Reach New Heights with Our Guide to 7 Types of Civil Engineering Specializations (Plus Tips).

Reach New Heights with Our Guide to 7 Types of Civil Engineering Specializations (Plus Tips).Civil engineering has a variety of specializations that focus on different topics and project goals. When undergraduate students choose this major, it’s …

Reach New Heights with Our Guide to 7 Types of Civil Engineering Specializations (Plus Tips).

Reach New Heights with Our Guide to 7 Types of Civil Engineering Specializations (Plus Tips).Civil engineering has a variety of specializations that focus on different topics and project goals. When undergraduate students choose this major, it’s important they select an area of study so they can receive specific training and better prepare for a future career. By learning some fundamental information about civil engineering specializations, you can determine a career path that best suits your interests and long-term goals. In this article, we define what civil engineering specialization is, list the different types and provide examples of project opportunities, salary information and tips for your selection process.

What is a civil engineering specialization?

A civil engineering specialization is a subfield of a larger academic study that involves a specific operation, material or object. As civil engineering involves multiple types of infrastructure projects, it’s often helpful if professionals have a comprehensive knowledge of one particular area. Undergraduate students typically choose a specialization after selecting a civil engineering major in their degree program. After they graduate, they can either gain a higher degree in their specialization or enter the workforce for their niche.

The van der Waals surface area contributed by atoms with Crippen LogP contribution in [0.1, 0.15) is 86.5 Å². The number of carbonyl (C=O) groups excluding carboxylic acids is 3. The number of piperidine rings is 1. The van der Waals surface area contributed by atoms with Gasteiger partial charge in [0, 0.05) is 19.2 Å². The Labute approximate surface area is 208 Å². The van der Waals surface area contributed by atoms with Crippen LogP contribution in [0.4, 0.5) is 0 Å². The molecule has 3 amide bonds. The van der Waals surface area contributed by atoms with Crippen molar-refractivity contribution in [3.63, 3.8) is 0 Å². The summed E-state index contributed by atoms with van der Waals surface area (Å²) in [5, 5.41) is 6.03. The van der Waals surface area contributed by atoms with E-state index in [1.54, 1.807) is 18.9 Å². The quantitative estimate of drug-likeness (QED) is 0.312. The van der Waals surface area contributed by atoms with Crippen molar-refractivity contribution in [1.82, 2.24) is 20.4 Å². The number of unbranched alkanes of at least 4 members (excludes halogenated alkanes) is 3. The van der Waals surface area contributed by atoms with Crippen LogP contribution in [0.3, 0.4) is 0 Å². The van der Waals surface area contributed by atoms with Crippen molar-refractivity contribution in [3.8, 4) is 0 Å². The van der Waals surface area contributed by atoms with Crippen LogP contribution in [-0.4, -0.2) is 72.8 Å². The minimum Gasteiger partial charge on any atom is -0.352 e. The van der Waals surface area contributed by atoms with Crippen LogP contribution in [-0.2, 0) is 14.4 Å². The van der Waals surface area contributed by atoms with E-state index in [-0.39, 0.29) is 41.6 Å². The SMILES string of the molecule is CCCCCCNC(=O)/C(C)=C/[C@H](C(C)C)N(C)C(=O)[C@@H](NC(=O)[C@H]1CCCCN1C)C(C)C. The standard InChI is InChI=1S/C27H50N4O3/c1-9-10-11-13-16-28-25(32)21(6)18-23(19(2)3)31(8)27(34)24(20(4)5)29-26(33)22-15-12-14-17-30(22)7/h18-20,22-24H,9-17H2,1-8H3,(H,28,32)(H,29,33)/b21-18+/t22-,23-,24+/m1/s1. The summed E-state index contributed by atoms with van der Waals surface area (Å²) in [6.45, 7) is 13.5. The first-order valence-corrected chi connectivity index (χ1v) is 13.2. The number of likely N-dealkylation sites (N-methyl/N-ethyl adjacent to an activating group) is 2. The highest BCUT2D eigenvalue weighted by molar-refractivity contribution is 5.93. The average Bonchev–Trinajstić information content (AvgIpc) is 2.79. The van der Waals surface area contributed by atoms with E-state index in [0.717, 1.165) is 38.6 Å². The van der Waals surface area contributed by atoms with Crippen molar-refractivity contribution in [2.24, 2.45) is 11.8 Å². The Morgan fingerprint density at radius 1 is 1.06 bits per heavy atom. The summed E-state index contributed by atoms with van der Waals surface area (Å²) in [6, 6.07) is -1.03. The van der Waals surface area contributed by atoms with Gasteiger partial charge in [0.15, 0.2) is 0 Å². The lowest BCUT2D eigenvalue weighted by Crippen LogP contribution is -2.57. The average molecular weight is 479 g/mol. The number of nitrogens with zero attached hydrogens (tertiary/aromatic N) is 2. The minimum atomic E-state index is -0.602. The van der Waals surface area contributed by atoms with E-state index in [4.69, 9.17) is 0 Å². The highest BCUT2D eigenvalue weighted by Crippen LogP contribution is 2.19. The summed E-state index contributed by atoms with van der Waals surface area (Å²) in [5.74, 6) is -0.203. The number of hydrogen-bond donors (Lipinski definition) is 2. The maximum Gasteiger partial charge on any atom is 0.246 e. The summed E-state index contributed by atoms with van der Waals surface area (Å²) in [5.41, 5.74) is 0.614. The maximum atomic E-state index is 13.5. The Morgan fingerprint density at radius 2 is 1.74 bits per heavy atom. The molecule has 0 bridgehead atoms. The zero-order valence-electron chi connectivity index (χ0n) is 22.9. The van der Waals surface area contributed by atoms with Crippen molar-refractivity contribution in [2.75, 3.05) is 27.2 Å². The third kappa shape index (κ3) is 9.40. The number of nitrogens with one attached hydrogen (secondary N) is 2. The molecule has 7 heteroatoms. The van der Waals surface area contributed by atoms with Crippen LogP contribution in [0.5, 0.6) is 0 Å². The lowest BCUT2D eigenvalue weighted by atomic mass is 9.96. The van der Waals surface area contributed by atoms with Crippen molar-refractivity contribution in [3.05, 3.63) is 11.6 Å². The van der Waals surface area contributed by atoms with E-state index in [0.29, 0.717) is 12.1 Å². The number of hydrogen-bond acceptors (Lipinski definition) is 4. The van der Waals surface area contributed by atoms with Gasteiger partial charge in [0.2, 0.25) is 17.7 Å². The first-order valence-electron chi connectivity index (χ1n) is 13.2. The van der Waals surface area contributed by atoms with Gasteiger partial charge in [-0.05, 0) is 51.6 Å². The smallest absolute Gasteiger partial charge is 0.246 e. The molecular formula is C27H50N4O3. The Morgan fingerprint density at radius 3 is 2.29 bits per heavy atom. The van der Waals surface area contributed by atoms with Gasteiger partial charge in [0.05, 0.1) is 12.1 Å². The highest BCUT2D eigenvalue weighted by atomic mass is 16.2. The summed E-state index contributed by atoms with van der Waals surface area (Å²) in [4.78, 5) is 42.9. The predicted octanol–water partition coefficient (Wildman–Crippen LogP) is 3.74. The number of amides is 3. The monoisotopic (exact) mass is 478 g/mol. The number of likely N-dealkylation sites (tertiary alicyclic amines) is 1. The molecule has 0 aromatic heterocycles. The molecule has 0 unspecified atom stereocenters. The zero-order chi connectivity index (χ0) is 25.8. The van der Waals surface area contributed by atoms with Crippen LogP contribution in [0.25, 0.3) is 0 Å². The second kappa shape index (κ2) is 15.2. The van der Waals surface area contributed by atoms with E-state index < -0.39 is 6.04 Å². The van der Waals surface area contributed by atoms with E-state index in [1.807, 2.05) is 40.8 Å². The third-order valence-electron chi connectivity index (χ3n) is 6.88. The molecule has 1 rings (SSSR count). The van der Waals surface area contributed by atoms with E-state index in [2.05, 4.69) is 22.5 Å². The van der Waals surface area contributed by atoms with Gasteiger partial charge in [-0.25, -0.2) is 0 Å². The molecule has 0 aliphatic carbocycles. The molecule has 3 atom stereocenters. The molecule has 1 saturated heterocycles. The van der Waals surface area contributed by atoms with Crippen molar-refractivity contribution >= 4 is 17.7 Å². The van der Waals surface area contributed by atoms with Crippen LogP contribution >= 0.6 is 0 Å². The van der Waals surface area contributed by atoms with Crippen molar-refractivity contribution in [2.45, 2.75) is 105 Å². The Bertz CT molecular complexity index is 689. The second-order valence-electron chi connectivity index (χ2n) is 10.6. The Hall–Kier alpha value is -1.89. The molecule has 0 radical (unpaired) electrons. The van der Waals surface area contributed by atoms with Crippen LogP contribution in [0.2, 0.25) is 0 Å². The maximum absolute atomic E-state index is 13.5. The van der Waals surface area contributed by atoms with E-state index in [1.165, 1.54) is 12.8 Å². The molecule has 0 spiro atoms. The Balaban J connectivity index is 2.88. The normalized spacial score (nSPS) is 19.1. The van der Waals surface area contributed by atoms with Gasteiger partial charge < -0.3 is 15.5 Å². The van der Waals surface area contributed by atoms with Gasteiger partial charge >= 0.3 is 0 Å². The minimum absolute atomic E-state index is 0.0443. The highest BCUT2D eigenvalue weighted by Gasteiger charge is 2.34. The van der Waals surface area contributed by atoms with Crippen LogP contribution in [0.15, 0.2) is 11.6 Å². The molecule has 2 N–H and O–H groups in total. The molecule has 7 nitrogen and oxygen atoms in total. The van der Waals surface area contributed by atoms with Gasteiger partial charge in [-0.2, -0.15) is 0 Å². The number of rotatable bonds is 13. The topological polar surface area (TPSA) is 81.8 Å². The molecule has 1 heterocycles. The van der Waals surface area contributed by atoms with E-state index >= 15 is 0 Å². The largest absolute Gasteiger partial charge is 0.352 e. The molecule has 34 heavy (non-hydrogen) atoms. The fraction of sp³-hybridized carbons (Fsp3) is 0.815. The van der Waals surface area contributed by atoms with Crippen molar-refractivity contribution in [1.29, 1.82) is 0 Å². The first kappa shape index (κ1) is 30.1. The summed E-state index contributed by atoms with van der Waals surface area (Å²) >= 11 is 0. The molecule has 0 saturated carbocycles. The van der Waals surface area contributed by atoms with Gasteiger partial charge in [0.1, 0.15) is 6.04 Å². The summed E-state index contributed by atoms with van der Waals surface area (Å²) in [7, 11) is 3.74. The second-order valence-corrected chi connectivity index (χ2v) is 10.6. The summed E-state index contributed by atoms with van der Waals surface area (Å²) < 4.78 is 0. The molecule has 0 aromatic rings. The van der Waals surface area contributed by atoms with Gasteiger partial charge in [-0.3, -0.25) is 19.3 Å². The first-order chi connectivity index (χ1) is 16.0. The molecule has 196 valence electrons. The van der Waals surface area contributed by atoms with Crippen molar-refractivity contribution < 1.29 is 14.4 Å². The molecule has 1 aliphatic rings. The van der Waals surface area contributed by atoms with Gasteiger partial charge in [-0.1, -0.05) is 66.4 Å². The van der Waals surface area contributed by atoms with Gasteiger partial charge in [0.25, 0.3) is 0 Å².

Types of engineering specializations

Here are the seven primary types of engineering specializations you can study:

1. Structural engineering

Structural engineering students learn how to design large structures and ensure they can stay functional during high winds and natural disasters, like earthquakes. They study the gravitational properties of a structure to determine how much weight they can handle, as this step allows them to create support mechanisms through beams and columns. It’s important for these students to take courses on other physical science topics, including kinetics, shock waves and airflow. After they graduate from a program, they can further specialize in building, bridge design or aircraft engineering.

Consider the following examples of projects that a structural engineering graduate might conduct:

  • Bridge design

  • Site inspection

  • Home improvements

  • Foundation development

  • Vehicle and airplane design

  • Skyscraper design

2. Construction engineering and management

In this specialization, civil engineering students can learn the design principles of construction, building code regulations and operation steps for a project. They typically take courses on how to manage a project’s resources and equipment, then how to construct buildings that are safe, functional and sustainable. Students also study how to organize each construction process step, including making a timeline, maintaining a materials inventory and preparing a budget. Programs with a management component often emphasize building information modeling (BIM), which is an information technology tool that many construction engineers use for their endeavors.

Here are some examples of building projects a construction engineering and management graduate might conduct:

  • Residential buildings

  • Commercial buildings

  • Roads and bridges

  • Water treatment plants

  • School locations

  • Hospital environments

3. Geotechnical engineering